With five schools facing closure, the Dallas ISD Board of Trustees heard plenty last night from the parents of students attending those schools — but there aren’t a lot of options, district officials reiterated.
Four of the schools — Carr Elementary, Titche Elementary, Ray Learning Center and Edison Middle — have been on the state’s Improvement Required list for four years or more. If they remain so this year, the Texas Education Agency will be required to close the schools or take over the district.
The district has made strides in reducing the number of its IR schools — 13 are currently on the IR list, down from 43 schools just four years ago. That equates to roughly 14,000 fewer students attending an IR school now. Houston ISD — the state’s other large urban district — added more than 2,000 students in the same time frame.
More than 40 people spoke about the closures during the time allotted for public comment, but in the end, the board voted to move Edison seventh and eighth graders to Pinkston High and to combine Ray and Kennedy elementaries with Chavez Elementary. Students who would’ve been future Edison sixth graders will remain at elementary schools for an additional year (most elementary schools are pre-kindergarten through fifth grade).
Pinkston has space to accommodate the middle schoolers since it is under capacity.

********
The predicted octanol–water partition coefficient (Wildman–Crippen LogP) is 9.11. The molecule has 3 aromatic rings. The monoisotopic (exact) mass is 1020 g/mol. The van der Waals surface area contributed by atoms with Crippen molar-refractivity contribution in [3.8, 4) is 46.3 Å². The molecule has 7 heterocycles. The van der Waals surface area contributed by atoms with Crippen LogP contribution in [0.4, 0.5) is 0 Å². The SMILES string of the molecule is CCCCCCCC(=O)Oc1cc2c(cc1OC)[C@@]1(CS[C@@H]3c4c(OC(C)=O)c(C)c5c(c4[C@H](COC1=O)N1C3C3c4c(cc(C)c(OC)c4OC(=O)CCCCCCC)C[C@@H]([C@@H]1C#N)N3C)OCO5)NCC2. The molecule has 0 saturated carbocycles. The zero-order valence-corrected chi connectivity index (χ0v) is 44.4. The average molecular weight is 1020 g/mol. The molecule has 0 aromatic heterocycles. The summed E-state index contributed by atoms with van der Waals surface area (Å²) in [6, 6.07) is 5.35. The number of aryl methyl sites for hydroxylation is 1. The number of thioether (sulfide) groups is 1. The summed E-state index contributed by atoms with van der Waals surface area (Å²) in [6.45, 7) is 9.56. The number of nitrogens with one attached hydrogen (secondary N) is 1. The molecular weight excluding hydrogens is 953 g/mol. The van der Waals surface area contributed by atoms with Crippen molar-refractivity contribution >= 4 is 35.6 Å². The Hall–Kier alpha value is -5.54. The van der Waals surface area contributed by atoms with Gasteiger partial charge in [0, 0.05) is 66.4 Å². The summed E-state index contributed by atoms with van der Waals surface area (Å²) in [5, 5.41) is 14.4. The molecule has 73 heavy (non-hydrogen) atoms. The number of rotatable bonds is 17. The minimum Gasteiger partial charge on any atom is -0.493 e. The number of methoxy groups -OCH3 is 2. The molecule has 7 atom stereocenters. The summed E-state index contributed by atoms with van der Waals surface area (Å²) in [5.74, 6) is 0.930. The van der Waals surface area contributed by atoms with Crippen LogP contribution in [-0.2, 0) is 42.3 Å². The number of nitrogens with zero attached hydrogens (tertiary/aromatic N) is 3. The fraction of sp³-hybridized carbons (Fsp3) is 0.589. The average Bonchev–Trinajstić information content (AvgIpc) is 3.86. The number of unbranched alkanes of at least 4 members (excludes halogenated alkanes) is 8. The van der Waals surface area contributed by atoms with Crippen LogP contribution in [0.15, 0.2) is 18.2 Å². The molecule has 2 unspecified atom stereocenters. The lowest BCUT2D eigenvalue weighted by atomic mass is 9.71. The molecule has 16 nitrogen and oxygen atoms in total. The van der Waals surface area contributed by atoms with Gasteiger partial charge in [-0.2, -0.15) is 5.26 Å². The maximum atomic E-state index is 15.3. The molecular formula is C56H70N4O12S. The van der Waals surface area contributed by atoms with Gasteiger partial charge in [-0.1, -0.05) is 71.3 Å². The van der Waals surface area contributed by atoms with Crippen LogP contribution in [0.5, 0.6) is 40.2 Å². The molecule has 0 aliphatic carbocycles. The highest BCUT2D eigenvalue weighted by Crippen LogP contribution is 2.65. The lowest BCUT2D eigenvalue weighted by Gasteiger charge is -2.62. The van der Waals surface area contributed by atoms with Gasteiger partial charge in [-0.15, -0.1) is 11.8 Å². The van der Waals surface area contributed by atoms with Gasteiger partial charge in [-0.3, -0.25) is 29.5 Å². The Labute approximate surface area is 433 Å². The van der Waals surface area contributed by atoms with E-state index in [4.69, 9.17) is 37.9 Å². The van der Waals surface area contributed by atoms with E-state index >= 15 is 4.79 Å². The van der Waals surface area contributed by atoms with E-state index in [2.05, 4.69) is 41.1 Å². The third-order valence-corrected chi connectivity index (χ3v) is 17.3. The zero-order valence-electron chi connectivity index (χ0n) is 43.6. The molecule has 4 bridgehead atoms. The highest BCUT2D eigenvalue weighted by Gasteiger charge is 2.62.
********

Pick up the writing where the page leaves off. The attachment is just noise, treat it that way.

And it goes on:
Ignite Middle School, a personalized learning choice school, will open at the Ray campus next school year.
Carr and Titche elementary schools may be closed as well, depending on whether they meet state standards.
And while the board was happy with a revamped plan for Edison students — the original plan involved sending them to Quintanilla Middle school — the plan to close Ray and JFK was not without dissension. The vote was 7-2, with the trustees Joyce Foreman and Bernadette Nutall against.
District officials said it made sense to consolidate schools because of low enrollment. Board president Dan Micciche said that the three schools had lost more than 700 students combined in the last four years.
Foreman took issue with that, pointing to other schools like CityLab with lower enrollment figures.
“We are creating an atmosphere of choice schools and away from neighborhood schools,” she insisted.
“You have to look at the projections for all four years,” Micciche responded. “You have to make it apples to apples.”
He added that schools like CityLab are new, and have not been fully built out.
“The optics of that just don’t look good to me,” Nutall said, adding that the schools are predominately African-American.
“It have no issue with leaving Titche open if it gets off the IR list,” said Foreman. “What I do have an issue with is the difference between on what’s going on with Titche and what will happen with J.W. Ray.”
District officials, however, say that Dallas ISD is actually unique in the way it is handling the potential TEA mandate for its long-term IR schools.
“We’re the only district that I know of right now that is providing any options in one motion,” Stephanie Elizalde, Dallas ISD Chief of School Leadership,said. “It does prolong the decision making.”
“We are working to provide as many options as we could that made sense,” Elizalde said.